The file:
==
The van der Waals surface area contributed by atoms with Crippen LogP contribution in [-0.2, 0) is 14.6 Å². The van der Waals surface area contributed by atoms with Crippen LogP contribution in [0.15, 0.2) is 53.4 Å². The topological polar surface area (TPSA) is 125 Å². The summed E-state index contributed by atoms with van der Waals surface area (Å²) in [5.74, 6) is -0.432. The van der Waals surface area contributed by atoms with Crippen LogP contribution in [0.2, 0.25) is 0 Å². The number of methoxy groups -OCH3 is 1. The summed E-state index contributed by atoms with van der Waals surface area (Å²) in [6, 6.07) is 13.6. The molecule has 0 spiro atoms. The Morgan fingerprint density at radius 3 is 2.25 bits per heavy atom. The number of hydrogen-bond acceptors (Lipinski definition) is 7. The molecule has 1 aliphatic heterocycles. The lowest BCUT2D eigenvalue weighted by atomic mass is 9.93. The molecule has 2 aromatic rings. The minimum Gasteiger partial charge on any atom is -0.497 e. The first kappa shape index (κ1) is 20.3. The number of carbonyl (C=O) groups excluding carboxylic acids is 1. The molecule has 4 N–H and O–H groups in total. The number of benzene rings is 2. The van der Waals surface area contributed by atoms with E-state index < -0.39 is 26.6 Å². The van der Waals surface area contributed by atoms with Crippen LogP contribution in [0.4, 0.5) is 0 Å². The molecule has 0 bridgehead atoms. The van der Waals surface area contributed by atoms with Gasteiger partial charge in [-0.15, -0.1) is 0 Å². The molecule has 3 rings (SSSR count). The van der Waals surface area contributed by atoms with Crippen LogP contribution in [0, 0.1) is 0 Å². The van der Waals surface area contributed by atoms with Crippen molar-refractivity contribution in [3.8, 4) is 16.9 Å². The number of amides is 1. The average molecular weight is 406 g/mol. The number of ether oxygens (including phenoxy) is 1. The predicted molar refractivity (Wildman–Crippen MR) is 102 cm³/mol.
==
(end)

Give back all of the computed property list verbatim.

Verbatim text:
The van der Waals surface area contributed by atoms with Crippen LogP contribution in [-0.2, 0) is 14.6 Å². The van der Waals surface area contributed by atoms with Crippen LogP contribution in [0.15, 0.2) is 53.4 Å². The topological polar surface area (TPSA) is 125 Å². The summed E-state index contributed by atoms with van der Waals surface area (Å²) in [5.74, 6) is -0.432. The van der Waals surface area contributed by atoms with Crippen LogP contribution in [0.2, 0.25) is 0 Å². The number of methoxy groups -OCH3 is 1. The summed E-state index contributed by atoms with van der Waals surface area (Å²) in [6, 6.07) is 13.6. The molecule has 0 spiro atoms. The Morgan fingerprint density at radius 3 is 2.25 bits per heavy atom. The number of hydrogen-bond acceptors (Lipinski definition) is 7. The molecule has 1 aliphatic heterocycles. The lowest BCUT2D eigenvalue weighted by atomic mass is 9.93. The molecule has 2 aromatic rings. The minimum Gasteiger partial charge on any atom is -0.497 e. The first kappa shape index (κ1) is 20.3. The number of carbonyl (C=O) groups excluding carboxylic acids is 1. The molecule has 4 N–H and O–H groups in total. The number of benzene rings is 2. The van der Waals surface area contributed by atoms with E-state index < -0.39 is 26.6 Å². The van der Waals surface area contributed by atoms with Crippen LogP contribution in [0.4, 0.5) is 0 Å². The molecule has 0 bridgehead atoms. The van der Waals surface area contributed by atoms with Gasteiger partial charge in [-0.15, -0.1) is 0 Å². The molecule has 3 rings (SSSR count). The van der Waals surface area contributed by atoms with Crippen LogP contribution in [0, 0.1) is 0 Å². The van der Waals surface area contributed by atoms with Crippen molar-refractivity contribution in [3.8, 4) is 16.9 Å². The number of amides is 1. The average molecular weight is 406 g/mol. The number of ether oxygens (including phenoxy) is 1. The predicted molar refractivity (Wildman–Crippen MR) is 102 cm³/mol.